Security a Priority for Communities
This year marks the 12th anniversary since the Sept. 11 terrorists attacks on the World Trade Center and Pentagon.
Although no local threat has been made, there has been heightened international “chatter” among terror groups, and in August, an Al-Queda threat closed United States embassies in the Middle East. Still, local communities are continuing to train to keep up with anything that may arise.
Ken Truver, chief of police in the Borough of Castle Shannon said his department constantly reminds residents that if they see something to say something.
“This is a common mantra we use to echo Homeland Security’s message, but we use it for everyday crime prevention efforts,” Truver said.
Truver added that at the local level, “we are more concerned about keeping our residents safe from the criminal element. We ask our residents to call police immediately if they see suspicious people, vehicles or activity.”
At least one local community has gone as far as having a police officer present at all board of commissioners meetings.
“It was my call,” explained Ryan Eggleston, manager of South Fayette Township. He said having an officer regularly attend meetings is a “smart precaution” in light of what happened in August at a municipal meeting in Ross Township near Philadelphia. In that incident, a gunman opened fire and killed three people. The assailant, who’s property was run down, had code enforcement issues with the township.
Eggleston said given that incident, an officer will be present at township meetings until further notice.
Truver attends most council meetings in Castle Shannon as a resource officer. Mt. Lebanon’s police chief, Coleman McDonough also attends council meetings in that municipality.
In Mt. Lebanon, Lt. Aaron Lauth said the department provides security at activities like sporting events at the school district. “We normally provide security at events where there are lots of people,” he said.
Local communities are also always looking to maintain the most up-to-date training.
“We strive to provide our personnel with the latest technology, equipment and training to keep them and our constituents safe,” Truver said.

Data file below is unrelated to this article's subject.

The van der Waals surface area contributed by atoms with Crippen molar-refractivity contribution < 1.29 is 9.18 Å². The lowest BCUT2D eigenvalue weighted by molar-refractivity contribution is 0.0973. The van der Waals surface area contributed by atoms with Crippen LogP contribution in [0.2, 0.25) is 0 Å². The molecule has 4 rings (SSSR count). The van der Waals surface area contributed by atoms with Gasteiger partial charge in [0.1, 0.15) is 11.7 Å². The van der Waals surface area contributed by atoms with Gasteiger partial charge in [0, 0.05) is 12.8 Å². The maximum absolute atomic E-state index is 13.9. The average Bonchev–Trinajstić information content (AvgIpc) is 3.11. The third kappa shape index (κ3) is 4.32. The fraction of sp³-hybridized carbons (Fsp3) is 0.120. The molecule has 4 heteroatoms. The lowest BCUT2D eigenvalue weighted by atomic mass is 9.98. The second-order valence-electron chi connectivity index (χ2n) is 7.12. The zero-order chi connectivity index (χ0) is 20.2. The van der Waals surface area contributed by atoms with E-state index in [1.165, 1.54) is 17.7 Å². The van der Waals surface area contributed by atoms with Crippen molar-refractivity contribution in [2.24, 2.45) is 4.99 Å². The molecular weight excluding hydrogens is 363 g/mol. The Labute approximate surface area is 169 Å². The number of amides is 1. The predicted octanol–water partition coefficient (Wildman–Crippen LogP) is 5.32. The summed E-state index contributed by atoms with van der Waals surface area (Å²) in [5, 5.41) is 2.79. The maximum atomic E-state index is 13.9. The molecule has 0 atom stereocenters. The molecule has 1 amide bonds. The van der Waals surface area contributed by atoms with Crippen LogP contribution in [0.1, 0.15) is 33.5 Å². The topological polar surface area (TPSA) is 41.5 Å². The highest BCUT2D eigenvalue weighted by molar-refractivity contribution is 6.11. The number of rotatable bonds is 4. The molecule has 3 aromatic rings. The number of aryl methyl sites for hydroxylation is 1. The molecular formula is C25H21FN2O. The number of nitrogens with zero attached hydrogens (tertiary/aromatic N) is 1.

In Mt. Lebanon, “Our officers regularly go through training,” Lauth said. He added that the type of training the officers do has a lot to do with trends in what is happening throughout the country and the world.
“Our department is big on training. We want to have the best tools available,” Lauth said.
School-based incidents involving active shooters has been the focus of recent training. Mt. Lebanon and other departments in the South Hills area have been participated in Advanced Law Enforcement Rapid Response Training or ALERRT.
“Things are always evolving as far as training goes,” Lauth said, adding the department is “trying to stay ahead of the curve.”
The Mt. Lebanon police are also trying to encourage residents to share important information with the department. Lauth said a lot of times people may feel like something is not important enough to call 911, but it still is important enough to be reported.
According to Lauth, there is a contact form for non-emergencies on the department’s website. At www.pd.mtlebanon.org, citizens can relay information to police. Officers receive that information almost instantaneously. If anyone does have an emergency, Lauth stressed, 911 should still be called.
Eventually, Mt. Lebanon will offer a way for residents to text information via their phones or a smart-phone application to the department.
Thanks to the software program, Tip411, residents will be able to anonymously text information to the police department. Lauth said the data goes through a third-party that erases any phone numbers associated with the text message.
“It’s a completely anonymous way to share information,” Lauth said. To his knowledge, Mt. Lebanon will be the only local department with this new software.